Sociologija 2011 Volume 53, Issue 3, Pages: 257-274
Full text ( 200 KB)
Jane Jacobs' ideas about the economical nature of urban societies
It is not possible at all to understand the ideas that Jane Jacobs had been
asserting in her various academic, activistic and research works if we
consider only one of these aspects. If we consider, as the very center of her
interest for urban societies, only her ideas about large American cities, we
put in second plan, to some extent, her ideas covering a much wider spectrum.
Particularly, I am referring to her understanding of the relationships
between economy, cities and prosperity of nations. Today, after almost thirty
years since the publication of “Cities and the Wealth of Nations”, it is easy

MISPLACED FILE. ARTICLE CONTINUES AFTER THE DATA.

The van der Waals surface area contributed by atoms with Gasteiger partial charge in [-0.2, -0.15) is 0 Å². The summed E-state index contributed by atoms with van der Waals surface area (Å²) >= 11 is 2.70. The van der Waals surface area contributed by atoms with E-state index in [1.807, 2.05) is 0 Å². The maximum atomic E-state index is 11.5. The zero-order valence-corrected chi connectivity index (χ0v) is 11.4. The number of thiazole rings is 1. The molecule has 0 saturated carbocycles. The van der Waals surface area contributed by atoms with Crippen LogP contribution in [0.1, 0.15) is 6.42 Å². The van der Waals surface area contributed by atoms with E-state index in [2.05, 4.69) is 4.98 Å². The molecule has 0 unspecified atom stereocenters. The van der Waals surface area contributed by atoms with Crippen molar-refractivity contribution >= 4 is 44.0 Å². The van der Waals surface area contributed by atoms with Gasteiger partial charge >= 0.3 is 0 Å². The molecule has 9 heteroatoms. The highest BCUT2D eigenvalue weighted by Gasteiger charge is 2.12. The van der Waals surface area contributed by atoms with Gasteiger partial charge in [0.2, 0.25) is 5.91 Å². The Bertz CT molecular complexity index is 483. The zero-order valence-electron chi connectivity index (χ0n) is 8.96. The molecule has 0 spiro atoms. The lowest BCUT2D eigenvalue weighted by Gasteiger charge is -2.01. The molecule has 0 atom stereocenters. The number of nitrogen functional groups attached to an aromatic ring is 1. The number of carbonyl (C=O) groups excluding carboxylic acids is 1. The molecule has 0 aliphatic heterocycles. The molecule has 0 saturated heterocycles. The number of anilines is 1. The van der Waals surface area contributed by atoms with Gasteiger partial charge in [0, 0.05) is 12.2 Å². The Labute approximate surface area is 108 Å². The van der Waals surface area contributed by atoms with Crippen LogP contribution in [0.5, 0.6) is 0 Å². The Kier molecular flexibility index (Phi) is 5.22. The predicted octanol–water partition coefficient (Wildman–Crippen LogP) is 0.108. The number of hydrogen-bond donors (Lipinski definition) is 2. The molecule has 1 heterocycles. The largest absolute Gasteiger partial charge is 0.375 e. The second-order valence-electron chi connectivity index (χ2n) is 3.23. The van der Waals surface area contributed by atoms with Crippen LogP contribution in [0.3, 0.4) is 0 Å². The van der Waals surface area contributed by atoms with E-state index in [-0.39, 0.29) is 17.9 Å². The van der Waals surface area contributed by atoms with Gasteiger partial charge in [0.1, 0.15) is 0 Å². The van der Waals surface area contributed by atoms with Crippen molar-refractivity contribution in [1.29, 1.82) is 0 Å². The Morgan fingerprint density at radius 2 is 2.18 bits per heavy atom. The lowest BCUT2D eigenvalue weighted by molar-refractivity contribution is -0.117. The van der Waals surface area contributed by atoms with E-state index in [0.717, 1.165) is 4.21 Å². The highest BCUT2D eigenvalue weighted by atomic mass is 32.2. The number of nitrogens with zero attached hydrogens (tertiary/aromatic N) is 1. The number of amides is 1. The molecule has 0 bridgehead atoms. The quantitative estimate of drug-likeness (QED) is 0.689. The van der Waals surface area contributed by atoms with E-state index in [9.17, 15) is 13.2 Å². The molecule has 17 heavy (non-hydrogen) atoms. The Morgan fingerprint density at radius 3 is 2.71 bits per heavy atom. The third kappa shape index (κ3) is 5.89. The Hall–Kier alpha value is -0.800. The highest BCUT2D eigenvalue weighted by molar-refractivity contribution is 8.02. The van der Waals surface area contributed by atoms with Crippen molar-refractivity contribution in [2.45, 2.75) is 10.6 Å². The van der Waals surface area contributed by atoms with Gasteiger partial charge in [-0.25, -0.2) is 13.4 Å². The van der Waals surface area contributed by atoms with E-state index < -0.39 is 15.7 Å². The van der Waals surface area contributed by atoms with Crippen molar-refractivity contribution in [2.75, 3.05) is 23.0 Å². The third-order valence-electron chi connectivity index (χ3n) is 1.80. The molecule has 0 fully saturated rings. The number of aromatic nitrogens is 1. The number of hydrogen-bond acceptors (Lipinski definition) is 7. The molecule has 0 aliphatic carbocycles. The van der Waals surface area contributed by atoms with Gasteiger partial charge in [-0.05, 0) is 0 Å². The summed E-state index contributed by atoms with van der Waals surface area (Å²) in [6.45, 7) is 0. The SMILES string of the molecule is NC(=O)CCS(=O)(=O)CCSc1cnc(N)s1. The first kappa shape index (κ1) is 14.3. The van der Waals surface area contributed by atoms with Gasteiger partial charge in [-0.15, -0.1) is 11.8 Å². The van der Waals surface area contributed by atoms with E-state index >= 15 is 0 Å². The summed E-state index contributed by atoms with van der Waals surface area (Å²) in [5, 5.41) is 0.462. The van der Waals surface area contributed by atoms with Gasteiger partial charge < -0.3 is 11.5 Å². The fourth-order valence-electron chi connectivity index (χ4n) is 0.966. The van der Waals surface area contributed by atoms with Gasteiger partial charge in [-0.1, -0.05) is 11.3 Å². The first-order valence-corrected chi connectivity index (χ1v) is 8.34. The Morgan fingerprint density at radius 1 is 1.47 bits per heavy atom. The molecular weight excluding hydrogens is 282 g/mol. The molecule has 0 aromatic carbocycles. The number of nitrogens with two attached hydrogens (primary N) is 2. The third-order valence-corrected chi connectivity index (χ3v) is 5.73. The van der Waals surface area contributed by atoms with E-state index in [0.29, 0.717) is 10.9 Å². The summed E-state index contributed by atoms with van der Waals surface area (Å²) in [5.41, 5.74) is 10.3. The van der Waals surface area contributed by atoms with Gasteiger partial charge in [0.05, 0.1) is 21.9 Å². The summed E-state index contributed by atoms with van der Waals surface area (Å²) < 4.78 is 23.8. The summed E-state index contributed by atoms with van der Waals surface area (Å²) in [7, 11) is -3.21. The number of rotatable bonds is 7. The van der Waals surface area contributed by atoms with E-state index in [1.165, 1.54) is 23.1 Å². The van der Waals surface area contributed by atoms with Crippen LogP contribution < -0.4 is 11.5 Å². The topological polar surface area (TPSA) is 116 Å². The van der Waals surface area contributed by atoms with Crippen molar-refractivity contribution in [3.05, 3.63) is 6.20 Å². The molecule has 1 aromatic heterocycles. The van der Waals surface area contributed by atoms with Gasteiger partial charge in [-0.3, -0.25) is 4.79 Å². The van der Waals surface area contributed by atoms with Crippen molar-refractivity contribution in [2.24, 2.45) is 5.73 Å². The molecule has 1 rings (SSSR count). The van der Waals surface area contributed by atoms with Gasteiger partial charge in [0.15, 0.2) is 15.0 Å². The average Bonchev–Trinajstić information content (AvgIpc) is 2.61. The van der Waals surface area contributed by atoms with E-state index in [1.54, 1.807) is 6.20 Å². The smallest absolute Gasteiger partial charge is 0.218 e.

to notice her ability of anticipation: we analyze ideas about the connections
between the roles of national states, globalization and the existence of
world cities. When the problem is about the destiny of big cities and their
connections to the economy, J. Jacobs assembles the scenario of the
historical retrospective and vision, in a similar way to L. Mumford. With a
careful reading of her ideas, we become conscious of the extent to which the
connecting of urban features allows sociology to understand, to accept many
disciplines in contact and use them as complementary. It is not only a cheap,
postmodern flirting with the main stream in the center of which lies
globalization, but more an opening of humanities to the ideas of I.
Wallerstein of a heuristic importance.
Keywords: Jacobs, urban societies, city economy, city-region, national state
More data about this article available through SCIndeks